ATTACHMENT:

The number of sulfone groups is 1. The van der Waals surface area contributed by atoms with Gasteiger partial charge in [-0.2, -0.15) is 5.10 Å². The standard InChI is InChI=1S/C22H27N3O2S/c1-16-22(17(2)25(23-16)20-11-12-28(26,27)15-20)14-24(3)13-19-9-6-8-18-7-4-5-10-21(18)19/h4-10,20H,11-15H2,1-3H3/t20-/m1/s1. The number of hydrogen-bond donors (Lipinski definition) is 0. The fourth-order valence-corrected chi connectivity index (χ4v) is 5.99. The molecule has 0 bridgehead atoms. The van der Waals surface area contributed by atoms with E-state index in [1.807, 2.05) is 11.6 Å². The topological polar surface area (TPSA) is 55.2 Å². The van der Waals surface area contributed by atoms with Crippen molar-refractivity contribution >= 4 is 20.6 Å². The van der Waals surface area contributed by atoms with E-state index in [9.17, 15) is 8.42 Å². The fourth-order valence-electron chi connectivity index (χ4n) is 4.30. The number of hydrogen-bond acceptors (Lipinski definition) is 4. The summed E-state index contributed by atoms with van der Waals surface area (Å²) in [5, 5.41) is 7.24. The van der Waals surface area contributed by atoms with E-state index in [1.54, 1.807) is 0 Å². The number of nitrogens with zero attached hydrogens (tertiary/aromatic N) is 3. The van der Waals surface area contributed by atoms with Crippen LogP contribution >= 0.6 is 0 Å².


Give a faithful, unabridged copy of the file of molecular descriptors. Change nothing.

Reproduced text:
The number of sulfone groups is 1. The van der Waals surface area contributed by atoms with Gasteiger partial charge in [-0.2, -0.15) is 5.10 Å². The standard InChI is InChI=1S/C22H27N3O2S/c1-16-22(17(2)25(23-16)20-11-12-28(26,27)15-20)14-24(3)13-19-9-6-8-18-7-4-5-10-21(18)19/h4-10,20H,11-15H2,1-3H3/t20-/m1/s1. The number of hydrogen-bond donors (Lipinski definition) is 0. The fourth-order valence-corrected chi connectivity index (χ4v) is 5.99. The molecule has 0 bridgehead atoms. The van der Waals surface area contributed by atoms with E-state index in [1.807, 2.05) is 11.6 Å². The topological polar surface area (TPSA) is 55.2 Å². The van der Waals surface area contributed by atoms with Crippen molar-refractivity contribution >= 4 is 20.6 Å². The van der Waals surface area contributed by atoms with E-state index in [9.17, 15) is 8.42 Å². The fourth-order valence-electron chi connectivity index (χ4n) is 4.30. The number of hydrogen-bond acceptors (Lipinski definition) is 4. The summed E-state index contributed by atoms with van der Waals surface area (Å²) in [5, 5.41) is 7.24. The van der Waals surface area contributed by atoms with E-state index in [1.54, 1.807) is 0 Å². The number of nitrogens with zero attached hydrogens (tertiary/aromatic N) is 3. The van der Waals surface area contributed by atoms with Crippen LogP contribution >= 0.6 is 0 Å².